By Madhatter Bookshop Burford


Tim Murphy

£9.99 £9.29

Correspondents is a hefty, multi-generational saga that begins with the first arrival of Arab settlers in northern New England in the early 20th century and concludes in the opening years of the Obama administration. But at its heart is a journalist’s perspective on the lawless, lethal streets of the Iraqi capital in the months following the American invasion in 2003. One for all those who love or even share the obsessive mindset of an unrepentant deadline-junkie!

The Ministry of Truth: A Biography of George Orwell's 1984

Dorian Lynskey

£9.99 £9.29

In this highly astute study, Dorian Lynskey locates the origins of the novel in the six months its author spent in the first half of 1937 fighting on the republican side in the Spanish civil war. Definitely a timely arrival for this biography with the near departure and possible impeachment of Trump - at the time Trump took office, sales of 1984 increased by 9,500 percent - it is both insightful and intelligent, I most certainly recommend for all fans of the work of Mr Orwell and the dystopian novel.


Aravind Adiga

£8.99 £8.36

A Sri Lankan migrant in Sydney agonises over whether to tell the police about a murder and risk deportation - praise for this author who, as an elite, Oxford-educated south Indian has migrated out of his own experience to bring us a hard edged tale of cat and mouse and murder.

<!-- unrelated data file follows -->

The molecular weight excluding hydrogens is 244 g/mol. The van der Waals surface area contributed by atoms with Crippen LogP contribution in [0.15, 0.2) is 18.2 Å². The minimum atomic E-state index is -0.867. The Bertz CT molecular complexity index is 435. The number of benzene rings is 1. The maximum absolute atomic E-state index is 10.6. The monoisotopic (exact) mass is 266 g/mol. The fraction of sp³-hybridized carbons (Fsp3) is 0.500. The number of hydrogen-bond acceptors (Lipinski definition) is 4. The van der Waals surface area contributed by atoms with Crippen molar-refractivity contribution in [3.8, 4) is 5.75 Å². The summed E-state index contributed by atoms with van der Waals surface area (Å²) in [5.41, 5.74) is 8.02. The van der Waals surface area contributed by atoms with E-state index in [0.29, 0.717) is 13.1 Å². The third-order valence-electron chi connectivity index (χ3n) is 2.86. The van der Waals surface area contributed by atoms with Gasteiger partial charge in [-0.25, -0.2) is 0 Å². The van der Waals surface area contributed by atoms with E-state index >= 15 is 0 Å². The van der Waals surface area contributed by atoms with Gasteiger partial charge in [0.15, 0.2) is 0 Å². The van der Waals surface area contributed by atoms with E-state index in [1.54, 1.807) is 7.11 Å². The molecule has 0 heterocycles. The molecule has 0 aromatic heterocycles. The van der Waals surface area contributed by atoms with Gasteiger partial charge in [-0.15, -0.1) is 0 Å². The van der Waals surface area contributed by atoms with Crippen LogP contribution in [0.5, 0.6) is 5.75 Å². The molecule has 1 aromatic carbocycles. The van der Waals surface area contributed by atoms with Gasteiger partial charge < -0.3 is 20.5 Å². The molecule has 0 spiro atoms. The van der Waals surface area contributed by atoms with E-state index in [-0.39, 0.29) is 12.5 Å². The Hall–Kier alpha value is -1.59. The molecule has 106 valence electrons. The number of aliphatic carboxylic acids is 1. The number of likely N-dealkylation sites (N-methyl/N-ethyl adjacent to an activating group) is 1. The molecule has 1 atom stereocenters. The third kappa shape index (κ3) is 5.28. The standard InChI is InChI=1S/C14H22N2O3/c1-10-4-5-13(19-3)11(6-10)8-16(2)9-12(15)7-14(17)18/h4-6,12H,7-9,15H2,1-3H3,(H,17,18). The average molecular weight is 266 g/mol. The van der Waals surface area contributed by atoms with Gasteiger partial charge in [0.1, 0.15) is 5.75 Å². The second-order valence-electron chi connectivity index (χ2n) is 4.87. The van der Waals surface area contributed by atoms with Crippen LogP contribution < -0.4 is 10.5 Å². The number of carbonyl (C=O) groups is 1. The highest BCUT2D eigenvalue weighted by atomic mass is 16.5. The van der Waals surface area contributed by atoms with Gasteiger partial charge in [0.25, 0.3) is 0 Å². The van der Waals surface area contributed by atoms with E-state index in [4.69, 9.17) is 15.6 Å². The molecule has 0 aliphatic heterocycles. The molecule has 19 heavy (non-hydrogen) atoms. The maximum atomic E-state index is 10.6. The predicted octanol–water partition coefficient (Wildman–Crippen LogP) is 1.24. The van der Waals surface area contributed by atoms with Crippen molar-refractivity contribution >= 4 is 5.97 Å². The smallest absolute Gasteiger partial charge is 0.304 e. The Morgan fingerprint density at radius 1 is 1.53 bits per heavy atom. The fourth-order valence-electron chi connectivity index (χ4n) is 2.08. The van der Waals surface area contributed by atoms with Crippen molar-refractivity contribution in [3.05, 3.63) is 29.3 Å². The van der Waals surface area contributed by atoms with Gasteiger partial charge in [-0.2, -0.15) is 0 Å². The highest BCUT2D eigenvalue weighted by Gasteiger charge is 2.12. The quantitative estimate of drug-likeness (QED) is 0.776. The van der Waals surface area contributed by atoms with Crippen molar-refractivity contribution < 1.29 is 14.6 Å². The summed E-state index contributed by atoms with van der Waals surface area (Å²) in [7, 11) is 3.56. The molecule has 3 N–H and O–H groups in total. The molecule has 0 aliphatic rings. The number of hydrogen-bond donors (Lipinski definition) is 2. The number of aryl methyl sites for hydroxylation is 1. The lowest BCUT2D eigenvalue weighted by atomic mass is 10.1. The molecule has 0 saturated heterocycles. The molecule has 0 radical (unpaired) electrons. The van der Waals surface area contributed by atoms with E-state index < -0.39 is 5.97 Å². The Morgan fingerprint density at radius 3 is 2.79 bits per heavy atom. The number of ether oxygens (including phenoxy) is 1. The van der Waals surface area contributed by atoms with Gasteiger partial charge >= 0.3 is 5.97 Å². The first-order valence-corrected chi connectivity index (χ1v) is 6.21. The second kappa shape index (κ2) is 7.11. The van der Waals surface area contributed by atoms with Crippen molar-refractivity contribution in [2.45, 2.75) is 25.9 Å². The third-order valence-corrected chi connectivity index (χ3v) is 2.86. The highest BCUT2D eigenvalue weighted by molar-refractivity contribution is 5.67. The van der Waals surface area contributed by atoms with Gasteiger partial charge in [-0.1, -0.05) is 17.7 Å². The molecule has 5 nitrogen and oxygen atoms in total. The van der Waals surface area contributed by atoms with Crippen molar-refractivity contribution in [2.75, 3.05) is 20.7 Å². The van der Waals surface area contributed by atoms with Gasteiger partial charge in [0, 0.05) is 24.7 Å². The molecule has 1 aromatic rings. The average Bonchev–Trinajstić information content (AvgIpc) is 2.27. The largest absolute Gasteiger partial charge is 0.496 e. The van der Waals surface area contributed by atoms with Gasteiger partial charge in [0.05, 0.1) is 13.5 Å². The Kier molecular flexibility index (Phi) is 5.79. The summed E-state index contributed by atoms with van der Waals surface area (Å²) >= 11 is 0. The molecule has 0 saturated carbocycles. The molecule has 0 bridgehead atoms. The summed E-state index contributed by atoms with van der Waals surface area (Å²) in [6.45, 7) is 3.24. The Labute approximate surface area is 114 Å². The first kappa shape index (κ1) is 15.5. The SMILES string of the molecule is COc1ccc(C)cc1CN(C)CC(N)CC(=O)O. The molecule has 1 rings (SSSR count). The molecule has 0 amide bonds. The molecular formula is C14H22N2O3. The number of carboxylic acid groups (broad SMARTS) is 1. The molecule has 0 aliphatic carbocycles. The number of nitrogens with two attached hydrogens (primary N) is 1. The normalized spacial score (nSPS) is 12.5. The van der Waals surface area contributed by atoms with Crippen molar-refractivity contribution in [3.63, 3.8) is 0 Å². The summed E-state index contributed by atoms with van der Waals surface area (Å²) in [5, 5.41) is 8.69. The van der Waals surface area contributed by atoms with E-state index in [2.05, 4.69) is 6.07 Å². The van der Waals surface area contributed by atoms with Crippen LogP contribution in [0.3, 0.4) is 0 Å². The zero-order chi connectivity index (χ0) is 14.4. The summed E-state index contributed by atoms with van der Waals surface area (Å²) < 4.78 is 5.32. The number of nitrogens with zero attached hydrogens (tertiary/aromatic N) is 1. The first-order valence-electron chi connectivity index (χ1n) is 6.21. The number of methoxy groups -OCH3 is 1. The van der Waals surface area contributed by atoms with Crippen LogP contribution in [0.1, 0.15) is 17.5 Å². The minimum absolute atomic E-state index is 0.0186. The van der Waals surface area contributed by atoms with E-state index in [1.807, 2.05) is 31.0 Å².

Black 13

Adam Hamdy

£8.99 £8.36

For anyone addicted to the fast paced thriller - An excited agent, a growing threat, a clandestine war, it's time to burn the espionage rule book! light the fire, our yourself a scotch and dig in for a high speed, high octane, high tech roller-coaster!

Girl A

Abigail Dean

£14.99 £13.94

Lex Gracie doesn’t want to think about her family, about growing up in her parents’ House of Horrors. And she doesn’t want to think about her identity as Girl A: the girl who escaped. It’s been easy enough to avoid her parents–her father never made it out of the House of Horrors he created, and her mother spent the rest of her life behind bars. But when her mother dies in prison she can’t run from her past any longer. Together with her sister, Evie, Lex intends to turn the home into a force for good. But first she must come to terms with her siblings–and with the childhood they shared. For all fans of Gone Girl and The Girl on the Train.

A Slow Burning Fire: The Rise of the New Art Practice in Yugoslavia

Marko Ilic

£32.00 £29.76

From bestselling author of The Girl on the Train Paula Hawkins returns with another white-knuckle thriller awash with unbearable suspense and jaw-dropping misdirection, as three women are brought into conflict through a brutal murder - perfect page turner!

Such a Fun Age: 'The book of the year' Independent

Kiley Reid

£8.99 £8.36